"Jirisan" is an original IQiYi production which will be premiering on the streaming service on October 23, 2021, with two episodes every week released on Saturdays and Sundays. A sneak peek of the first episode was granted to members of the press to promote the upcoming series. This is the current project by director Lee Eung-bok, who had earlier done famous series such as "Descendants of the Sun" (2016), "Goblin" (2016) and Mr. Sunshine (2018) and writer Kim Eun-hee, who created "Kingdom" (2019-present). 

The title Jirisan is Mount Jiri, the tallest mountain in mainland South Korea (the tallest one Hallasan is on Jeju Island). The series aims to immerse viewers in the natural beauty of the mountain to serve as a soul-healing experience. The first few scenes were montages introducing the mountain, its scenic spots and various activities, and also about the gallant park rangers on patrol duty, who also serve as the rescue team when there are reports of hikers who meet accidents or lose their way on the treacherous slopes. 

Gianna Jun as Senior Ranger Seo Yi-kang
(IQiYi publicity photo)

It was the first day at work of Kang Hyun-jo (Ju Ji-hoon) as a ranger at the Jirisan National Park. Because of an emergency call to rescue a lost boy during a raging storm, he was immediately thrust into work even without time to change into proper climbing outfit. He met his superior Seo Yi-kang (Gianna Jun Ji-hyun), with whom he shared the same fearless passion to serve and rescue even if it meant going against rules. Their close partnership and connection with each other would even go beyond physical realms. 

Gianna Jun Ji-hyun broke through early in her career, scoring lead roles right away in films like "Il Mare" (2000) and the iconic "My Sassy Girl" (2001). More recently, she was the lead actress in two acclaimed series "My Love from the Star" (2013) and "Legend of the Blue Sea" (2016). Ju Ji-hoon achieved fame in the series "Princess Hours" (2006), and in films like the two "Along With the Gods" films (2017, 2018).  Most recently, they were both in the cast of "Kingdom," Ju as the Crown Prince Lee Chang and Jun as Ashin of the North.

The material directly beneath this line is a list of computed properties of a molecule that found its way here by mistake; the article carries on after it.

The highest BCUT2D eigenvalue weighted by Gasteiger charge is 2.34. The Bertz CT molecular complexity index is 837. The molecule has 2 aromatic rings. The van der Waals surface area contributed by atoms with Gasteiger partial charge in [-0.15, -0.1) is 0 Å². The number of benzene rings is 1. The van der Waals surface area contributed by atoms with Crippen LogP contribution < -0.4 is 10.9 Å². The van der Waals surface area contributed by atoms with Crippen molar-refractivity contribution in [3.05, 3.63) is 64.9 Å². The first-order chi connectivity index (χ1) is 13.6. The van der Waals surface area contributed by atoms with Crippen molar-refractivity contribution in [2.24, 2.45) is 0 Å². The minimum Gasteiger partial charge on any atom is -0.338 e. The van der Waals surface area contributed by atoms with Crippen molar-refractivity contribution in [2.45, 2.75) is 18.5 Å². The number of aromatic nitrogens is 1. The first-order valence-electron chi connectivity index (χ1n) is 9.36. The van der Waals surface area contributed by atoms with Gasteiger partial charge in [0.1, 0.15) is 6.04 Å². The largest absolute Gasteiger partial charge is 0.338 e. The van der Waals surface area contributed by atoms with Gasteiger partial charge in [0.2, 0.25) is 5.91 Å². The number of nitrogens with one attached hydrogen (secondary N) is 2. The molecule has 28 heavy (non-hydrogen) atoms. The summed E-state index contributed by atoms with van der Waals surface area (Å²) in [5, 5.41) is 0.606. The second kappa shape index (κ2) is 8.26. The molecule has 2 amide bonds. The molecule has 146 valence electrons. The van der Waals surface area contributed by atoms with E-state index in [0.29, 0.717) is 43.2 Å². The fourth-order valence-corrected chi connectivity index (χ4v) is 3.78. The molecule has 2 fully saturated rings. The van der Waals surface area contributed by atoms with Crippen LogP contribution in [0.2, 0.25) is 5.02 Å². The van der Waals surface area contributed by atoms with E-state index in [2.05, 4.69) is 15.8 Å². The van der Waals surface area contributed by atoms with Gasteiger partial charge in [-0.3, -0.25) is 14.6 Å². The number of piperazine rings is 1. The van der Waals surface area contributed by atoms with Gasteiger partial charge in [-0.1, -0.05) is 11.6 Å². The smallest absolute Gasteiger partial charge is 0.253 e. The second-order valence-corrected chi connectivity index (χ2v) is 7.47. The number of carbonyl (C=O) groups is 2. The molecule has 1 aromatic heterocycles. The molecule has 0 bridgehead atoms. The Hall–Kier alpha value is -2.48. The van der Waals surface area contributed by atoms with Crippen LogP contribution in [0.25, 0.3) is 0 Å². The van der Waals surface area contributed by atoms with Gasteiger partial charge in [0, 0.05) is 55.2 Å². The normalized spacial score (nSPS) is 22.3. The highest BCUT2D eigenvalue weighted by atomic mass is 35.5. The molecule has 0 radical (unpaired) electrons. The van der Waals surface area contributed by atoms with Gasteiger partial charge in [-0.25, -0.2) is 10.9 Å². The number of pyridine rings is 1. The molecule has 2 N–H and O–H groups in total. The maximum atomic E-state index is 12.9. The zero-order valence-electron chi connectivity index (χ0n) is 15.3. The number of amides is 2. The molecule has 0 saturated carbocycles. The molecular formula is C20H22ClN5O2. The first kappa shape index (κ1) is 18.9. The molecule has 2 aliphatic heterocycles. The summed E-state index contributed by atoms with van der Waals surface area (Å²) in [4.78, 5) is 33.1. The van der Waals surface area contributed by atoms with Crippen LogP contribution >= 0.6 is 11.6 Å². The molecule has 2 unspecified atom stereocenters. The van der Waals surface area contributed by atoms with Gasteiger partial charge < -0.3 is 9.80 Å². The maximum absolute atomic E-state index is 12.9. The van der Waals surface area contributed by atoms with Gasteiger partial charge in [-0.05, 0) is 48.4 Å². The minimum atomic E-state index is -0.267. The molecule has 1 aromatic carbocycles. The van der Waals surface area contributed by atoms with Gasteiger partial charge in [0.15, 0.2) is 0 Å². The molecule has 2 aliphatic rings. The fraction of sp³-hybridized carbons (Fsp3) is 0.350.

Ju Ji-hoon as Ranger Kang Hyun-jo
(IQiYi promotional photo)

The supporting cast consisted of three easily-recognizable character actors. Dong Il-sun, famous for playing one of the dads on "Reply 1988" (2015) played by he head ranger Jo Dae-jin. The other members of the rangers team were played by the multi-awarded actor Oh Jung-se (as Jung Goo-young) for his roles in "When the Camellias Bloom" (2019) and "It's Okay not to be Okay" (2020); and Jo Han-cheol (as Park Il-Hae), played by  who just finished his latest role as a former one-hit wonder pop singer in "Hometown Cha Cha Cha" (2021).

The potential for action was pushed with all the precarious rock climbing stunts, done even at night or in inclement weather. The potential for potent drama was already shown by their encounters with an emotional relative. As the story jumped two years later by the end of the episode, and we see the present situation of the characters, a different, more mysterious plot dimension was laid out. This surely struck my curiosity on how the story will proceed from there, and I will definitely watch on, some scenes with obvious CGI notwithstanding. 

Friday, October 22, 2021

Vivamax: Review of HOUSE TOUR: Raunchy Robbery Romp

October 22, 2021

Olympian archer and gold medalist Franco Cy (Rafa Siguion Reyna) and his wife actress Gabby Dizon (Sunshine Guimary) posted online a house tour of their vast Greek-inspired estate overlooking Taal Lake. A gang of four plot to break and enter into this house to steal the P100M cash stashed in the main safe. They are brothers Markus (Mark Anthony Fernandez) and Raymond (Diego Loyzaga), techie expert Buddy (Marco Gomez) and their muse, Ellie (Cindy Miranda). 

This latest film from Viva brings together the studio's two sexy, statuesque nymphets, Cindy Miranda and Sunshine Guimary. This time, their sexy romps are integrated within story of a double-crossing crime caper situation, all set within the confines of an elegant mansion. The film also devoted significant screen time on its commentary about social media fame whoring. It talks specifically about "phrogging," or secretly trespassing and living in someone else's house and vlogging about it.